With the insanity surrounding SB 1070 in Arizona (and now the talk is that the state will try to deny citizenship to children born to illegal immigrants), I was inspired to go back and watch the episode “Immigration” from Morgan Spurlock’s TV show 30 Days. If you’re not familiar with the program, it’s a reality show that has someone living 30 days out of their element or in someone else’s shoes: straight man living with a gay man, an able-bodied athlete living 30 days in a wheelchair, a heavy energy consumer living 30 days off the grid, and so on.
(Not the greatest interview, but it gives you a sense for the show in general.)
In this particular episode, Frank George, a member of the Minutemen border patrol group, lives for 30 days with a Mexican family living illegally in East LA. The twist in this particular situation is that George is a fluent Spanish speaker and was once known as Francisco Jorge. He was born in Cuba and immigrated legally to the United States with his family during the rise of Communism on the island. He actually came to the US at the same age Armida is during the filming of the episode. Armida is one of the family’s five children, and it’s Armida who turns out to be a handful for the dedicated activist. She’s smart, hardworking, and stubborn in debate. Her relationship with George makes for great television.
One of the things I like most about the episode is that all of the participants are very human and approach each other on good faith. George, for instance, is not a people hater. He’s respectful and gracious with the family from the moment he enters their home. He makes himself incredibly vulnerable and goes as far as to even travel to family’s native village in Mexico in order to see where the family came from…and experience some of the reasons why they were so desperate to leave. And the family is very open with George as well. They give him a comfortable bed in their cramped house and share their dinner table with him, even though if he had it his way INS would be at their door in minutes. George gets a human face for a debate that usually involves faceless images of invading hordes, and the family gets some diatribes on law and order from a man who loves his country (and who is rather delusional on more than one point, in the opinion of this dilettante). Again, it makes for great television.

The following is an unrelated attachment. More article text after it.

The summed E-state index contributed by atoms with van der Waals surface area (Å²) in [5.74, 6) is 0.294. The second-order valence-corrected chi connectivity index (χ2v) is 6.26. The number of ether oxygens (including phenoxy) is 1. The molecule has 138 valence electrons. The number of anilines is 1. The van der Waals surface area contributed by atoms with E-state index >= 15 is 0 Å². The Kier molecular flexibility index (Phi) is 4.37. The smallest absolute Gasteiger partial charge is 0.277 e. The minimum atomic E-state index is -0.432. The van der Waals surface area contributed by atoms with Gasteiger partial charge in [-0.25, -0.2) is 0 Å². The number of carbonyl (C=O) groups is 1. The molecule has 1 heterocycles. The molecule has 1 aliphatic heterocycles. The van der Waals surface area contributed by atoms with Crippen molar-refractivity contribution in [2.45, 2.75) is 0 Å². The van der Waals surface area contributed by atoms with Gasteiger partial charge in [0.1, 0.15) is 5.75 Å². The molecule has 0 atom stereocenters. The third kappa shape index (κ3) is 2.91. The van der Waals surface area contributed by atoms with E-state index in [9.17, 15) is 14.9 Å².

But it just got me started thinking about Arizona again. Recently I read an interesting article in Newsweek by Arian Campo-Flores called “Don’t Fence Them In.” Campo-Flores writes that folks are getting riled up about Mexicans flooding into the US during a time when birthrates in Mexico are actually dropping rapidly and historically. And the piece ends with at a jab at the shortsightedness of Arizona’s government. While the state is trying to push immigrants out, boomers are just about to retire and fill retirement homes there. Because of this, Dowell Myers, a professor in the School of Policy, Planning, and Development at the University of Southern California, states in the article, “I wouldn’t be surprised if Arizona starts pleading for Mexican workers.”
Maybe I’m just naive, but hasn’t immigrant—illegal or otherwise—always been an economic and cultural engine in this country? I’ve seen it in my hometown of La Porte, Indiana. When I moved away in the 90s, the downtown was filled with abandoned buildings. Retail had moved to malls outside of the town center, and there was a depressed, post-industrial feel to the place. Now when I go back to visit my parents, I see a downtown filled with restaurants and shops opened by and frequented by immigrants from Mexico. There is a exciting new life in those old buildings and spaces that wouldn’t exist without their presence.